Washington, September 30, 2011 – Mike “The Hulk” Easton knows the best laid plans of mice and men often go awry.
The District native is a professional mixed martial artist debuting in the Ultimate Fighting Championship Saturday at “UFC on Versus 6,” a card taking place at the Verizon Center. The problem is he’s spent several months training for Jeff “Hellbound” Hougland, and now he’s facing Byron Bloodworth on fight night instead.
“I train hard and so my game plan doesn’t change,” Easton said. “I am just going to use the same tactics and techniques I was always going to.”
The changeup comes after Hougland dropped his bout against Easton on Monday following an unspecified injury. The limited preparation time leaves Easton facing a very different fighter in Bloodworth than he would have with Hougland. Whereas Hougland typically seeks submission holds for the tap out victory, Bloodworth is an agile aggressor who likes flying towards his foes with knees and kicks.
“I know Bloodworth’s trying to make a name for himself by beating me,” Easton said. “I’m trying to make my own name as the hardest-hitting 135 lb. fighter out there. We definitely both have jobs to do.”
If Easton sounds like a man hungry to earn some hype, that’s because he is. Shelved in 2009 by severe elbow damage, he’s since remained out of the octagon for two years. Much like his namesake “The Hulk,” he’s also grown green with envy watching other combatants in his weight class pass him by. He now wants to improve the 10-1 record he left behind following his injury.
“Right now I’m fighting whomever the UFC puts in front of me so I can make my way up the ladder,” Easton said. “There are no scrubs in the UFC. Everyone has a chance to be the best and fight the best. You take one fight at a time and focus on that fight.”
So far, Easton’s doing just that. He said he plans on scraping away any ring rust by battering Bloodworth beyond belief come Saturday. The fact he’s making his UFC debut in his hometown, he said, encourages him to throw down even harder.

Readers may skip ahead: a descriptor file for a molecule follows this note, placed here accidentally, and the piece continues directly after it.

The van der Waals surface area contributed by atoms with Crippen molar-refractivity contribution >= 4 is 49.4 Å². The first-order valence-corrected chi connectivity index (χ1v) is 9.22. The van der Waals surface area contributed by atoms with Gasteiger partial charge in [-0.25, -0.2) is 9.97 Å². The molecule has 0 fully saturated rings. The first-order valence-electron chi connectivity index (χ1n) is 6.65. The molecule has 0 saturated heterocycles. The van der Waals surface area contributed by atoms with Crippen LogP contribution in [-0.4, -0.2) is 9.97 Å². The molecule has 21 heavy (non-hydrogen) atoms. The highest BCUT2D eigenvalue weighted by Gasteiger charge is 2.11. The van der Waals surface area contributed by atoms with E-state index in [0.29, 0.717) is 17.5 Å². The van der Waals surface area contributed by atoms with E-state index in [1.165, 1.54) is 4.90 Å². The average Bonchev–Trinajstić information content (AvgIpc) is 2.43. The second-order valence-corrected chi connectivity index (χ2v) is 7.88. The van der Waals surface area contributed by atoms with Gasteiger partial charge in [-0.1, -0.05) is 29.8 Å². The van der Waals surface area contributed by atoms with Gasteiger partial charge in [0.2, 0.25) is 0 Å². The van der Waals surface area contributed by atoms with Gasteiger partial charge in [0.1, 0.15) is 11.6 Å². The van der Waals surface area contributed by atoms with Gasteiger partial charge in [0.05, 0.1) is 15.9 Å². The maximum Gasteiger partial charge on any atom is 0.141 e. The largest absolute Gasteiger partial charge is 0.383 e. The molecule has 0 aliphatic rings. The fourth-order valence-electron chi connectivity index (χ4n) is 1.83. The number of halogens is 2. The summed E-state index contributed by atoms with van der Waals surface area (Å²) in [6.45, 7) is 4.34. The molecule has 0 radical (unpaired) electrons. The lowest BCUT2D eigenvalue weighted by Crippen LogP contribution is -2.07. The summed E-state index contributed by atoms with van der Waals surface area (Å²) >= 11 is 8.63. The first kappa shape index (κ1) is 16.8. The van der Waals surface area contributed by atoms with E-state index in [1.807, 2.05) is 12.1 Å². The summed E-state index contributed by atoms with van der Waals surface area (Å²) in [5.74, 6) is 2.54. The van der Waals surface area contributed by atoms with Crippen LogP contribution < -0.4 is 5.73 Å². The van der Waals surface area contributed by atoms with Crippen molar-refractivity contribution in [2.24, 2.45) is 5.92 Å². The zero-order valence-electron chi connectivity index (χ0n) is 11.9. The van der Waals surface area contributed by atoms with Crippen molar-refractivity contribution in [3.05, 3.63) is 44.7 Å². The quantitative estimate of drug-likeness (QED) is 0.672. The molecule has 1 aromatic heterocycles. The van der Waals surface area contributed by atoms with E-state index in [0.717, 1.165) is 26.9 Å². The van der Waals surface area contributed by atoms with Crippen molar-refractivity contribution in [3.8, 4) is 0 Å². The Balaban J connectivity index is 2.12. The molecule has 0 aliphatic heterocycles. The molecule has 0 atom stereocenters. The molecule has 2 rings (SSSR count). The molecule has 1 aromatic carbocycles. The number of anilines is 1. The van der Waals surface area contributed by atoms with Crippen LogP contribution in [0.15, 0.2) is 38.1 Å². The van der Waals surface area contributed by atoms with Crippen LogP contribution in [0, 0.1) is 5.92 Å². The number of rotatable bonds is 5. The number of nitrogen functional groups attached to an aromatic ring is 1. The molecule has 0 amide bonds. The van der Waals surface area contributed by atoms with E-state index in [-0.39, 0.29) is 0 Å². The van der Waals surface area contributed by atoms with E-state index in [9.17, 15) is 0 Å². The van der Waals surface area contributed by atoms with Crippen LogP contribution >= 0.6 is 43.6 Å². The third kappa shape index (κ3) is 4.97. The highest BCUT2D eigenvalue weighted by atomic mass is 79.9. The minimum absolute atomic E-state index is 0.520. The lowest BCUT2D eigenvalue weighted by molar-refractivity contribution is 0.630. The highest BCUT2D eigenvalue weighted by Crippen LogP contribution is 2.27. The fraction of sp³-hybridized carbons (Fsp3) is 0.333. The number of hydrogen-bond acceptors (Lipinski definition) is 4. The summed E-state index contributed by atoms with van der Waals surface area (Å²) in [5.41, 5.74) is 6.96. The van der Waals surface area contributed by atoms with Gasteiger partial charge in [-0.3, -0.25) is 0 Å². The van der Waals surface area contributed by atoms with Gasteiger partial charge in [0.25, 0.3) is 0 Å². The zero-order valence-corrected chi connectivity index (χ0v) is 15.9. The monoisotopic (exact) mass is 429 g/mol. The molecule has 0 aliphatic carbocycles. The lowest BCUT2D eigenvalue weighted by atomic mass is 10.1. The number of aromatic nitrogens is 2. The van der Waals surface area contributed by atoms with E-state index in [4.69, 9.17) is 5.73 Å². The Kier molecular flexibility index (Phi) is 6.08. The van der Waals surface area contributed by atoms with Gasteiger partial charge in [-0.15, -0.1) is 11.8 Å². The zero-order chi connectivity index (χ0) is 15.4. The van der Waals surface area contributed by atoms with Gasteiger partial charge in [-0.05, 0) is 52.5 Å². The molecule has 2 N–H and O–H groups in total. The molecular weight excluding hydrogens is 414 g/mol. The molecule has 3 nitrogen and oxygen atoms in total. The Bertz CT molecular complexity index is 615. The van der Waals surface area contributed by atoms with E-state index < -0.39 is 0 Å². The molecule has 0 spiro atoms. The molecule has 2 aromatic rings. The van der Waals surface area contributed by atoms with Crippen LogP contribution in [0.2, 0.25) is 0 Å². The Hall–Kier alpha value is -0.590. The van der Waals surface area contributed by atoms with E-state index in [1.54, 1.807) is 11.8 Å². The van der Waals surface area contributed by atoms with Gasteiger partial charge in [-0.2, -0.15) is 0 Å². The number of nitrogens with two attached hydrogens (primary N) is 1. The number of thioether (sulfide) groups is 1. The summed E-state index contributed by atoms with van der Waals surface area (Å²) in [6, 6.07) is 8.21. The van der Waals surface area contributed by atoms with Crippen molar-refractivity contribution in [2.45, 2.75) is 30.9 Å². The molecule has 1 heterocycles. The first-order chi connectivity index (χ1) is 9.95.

“Bloodworth has never fought a caliber fighter like me,” Easton said. “He’s in for a rude awakening jumping from whatever organization he’s in straight to the UFC.”
Bloodworth has a few battle scars to prove he won’t go down easily. Sporting a 6-1 mixed martial arts record, he’s also the current Georgia Fighting Championship’s bantamweight title holder. Nimble and a nasty striker, his last fight ended with him knocking out an opponent with a springing knee strike.
“UFC is the culmination of everything I’ve ever dreamed about and worked hard for in the last six years,” Bloodworth says in his UFC biography. “In short, it means everything to me.”
Easton said he has a secret weapon for his short-notice clash, and that’s current UFC bantamweight champion Dominick Cruz. The two are longtime friends and current training partners. Cruz will defend his title in Saturday’s main event against Demetrious Johnson.
“We beat each other’s butts all the times,” Easton said of his recurring sparring sessions with Cruz. “It always makes me better and faster. I know what it’s like to train with the champ and not everyone gets to train with the champ.”
“The Hulk” will likely leave the ring a hero regardless of the fight’s outcome Saturday night. Easton said he’ll have family, friends, neighbors, and teammates from Team Lloyd Irvin Dojo in Arlington cheering him on during his bout. That’s quite the home fight advantage.
“Listen out for my name,” he said. “They’re going to know what we’re about in D.C. and how we roll.”
Mark Hensch is a freelance journalist and former intern for The Washington Times. An avid MMA fan, he believes his love for the sport stems from wrestling and doing karate in high school. It may also have something to do with his large martial arts movie collection. Readers can follow Mark on Facebook and Twitter.
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